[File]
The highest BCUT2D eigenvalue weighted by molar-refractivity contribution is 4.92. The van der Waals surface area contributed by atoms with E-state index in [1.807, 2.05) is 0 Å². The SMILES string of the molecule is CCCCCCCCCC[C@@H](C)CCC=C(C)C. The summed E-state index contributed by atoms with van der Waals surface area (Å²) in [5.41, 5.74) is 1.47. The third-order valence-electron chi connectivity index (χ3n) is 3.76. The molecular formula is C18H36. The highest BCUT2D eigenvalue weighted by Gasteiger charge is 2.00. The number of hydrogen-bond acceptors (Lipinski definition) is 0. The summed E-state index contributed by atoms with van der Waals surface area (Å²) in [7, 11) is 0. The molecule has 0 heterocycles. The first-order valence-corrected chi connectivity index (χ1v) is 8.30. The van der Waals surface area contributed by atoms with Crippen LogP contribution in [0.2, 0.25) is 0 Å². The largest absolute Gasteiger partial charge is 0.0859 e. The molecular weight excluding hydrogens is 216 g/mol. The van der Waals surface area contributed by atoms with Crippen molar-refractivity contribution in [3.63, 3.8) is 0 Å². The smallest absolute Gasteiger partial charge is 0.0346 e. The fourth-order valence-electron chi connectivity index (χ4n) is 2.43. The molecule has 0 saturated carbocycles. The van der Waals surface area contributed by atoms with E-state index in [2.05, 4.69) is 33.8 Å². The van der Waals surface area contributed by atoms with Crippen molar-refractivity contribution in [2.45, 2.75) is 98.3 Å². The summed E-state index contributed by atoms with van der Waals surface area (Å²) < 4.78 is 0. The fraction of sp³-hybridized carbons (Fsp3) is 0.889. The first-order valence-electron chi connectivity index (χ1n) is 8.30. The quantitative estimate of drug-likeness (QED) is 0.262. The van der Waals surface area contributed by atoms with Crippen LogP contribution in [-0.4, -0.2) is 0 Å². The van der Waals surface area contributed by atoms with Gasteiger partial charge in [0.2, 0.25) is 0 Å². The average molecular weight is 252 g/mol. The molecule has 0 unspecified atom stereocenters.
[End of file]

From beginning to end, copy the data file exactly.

The highest BCUT2D eigenvalue weighted by molar-refractivity contribution is 4.92. The van der Waals surface area contributed by atoms with E-state index in [1.807, 2.05) is 0 Å². The SMILES string of the molecule is CCCCCCCCCC[C@@H](C)CCC=C(C)C. The summed E-state index contributed by atoms with van der Waals surface area (Å²) in [5.41, 5.74) is 1.47. The third-order valence-electron chi connectivity index (χ3n) is 3.76. The molecular formula is C18H36. The highest BCUT2D eigenvalue weighted by Gasteiger charge is 2.00. The number of hydrogen-bond acceptors (Lipinski definition) is 0. The summed E-state index contributed by atoms with van der Waals surface area (Å²) in [7, 11) is 0. The molecule has 0 heterocycles. The first-order valence-corrected chi connectivity index (χ1v) is 8.30. The van der Waals surface area contributed by atoms with Crippen LogP contribution in [0.2, 0.25) is 0 Å². The largest absolute Gasteiger partial charge is 0.0859 e. The molecular weight excluding hydrogens is 216 g/mol. The van der Waals surface area contributed by atoms with Crippen molar-refractivity contribution in [3.63, 3.8) is 0 Å². The smallest absolute Gasteiger partial charge is 0.0346 e. The fourth-order valence-electron chi connectivity index (χ4n) is 2.43. The molecule has 0 saturated carbocycles. The van der Waals surface area contributed by atoms with E-state index in [2.05, 4.69) is 33.8 Å². The van der Waals surface area contributed by atoms with Crippen molar-refractivity contribution in [2.45, 2.75) is 98.3 Å². The summed E-state index contributed by atoms with van der Waals surface area (Å²) < 4.78 is 0. The fraction of sp³-hybridized carbons (Fsp3) is 0.889. The first-order valence-electron chi connectivity index (χ1n) is 8.30. The quantitative estimate of drug-likeness (QED) is 0.262. The van der Waals surface area contributed by atoms with Crippen LogP contribution in [-0.4, -0.2) is 0 Å². The van der Waals surface area contributed by atoms with Gasteiger partial charge in [0.2, 0.25) is 0 Å². The average molecular weight is 252 g/mol. The molecule has 0 unspecified atom stereocenters.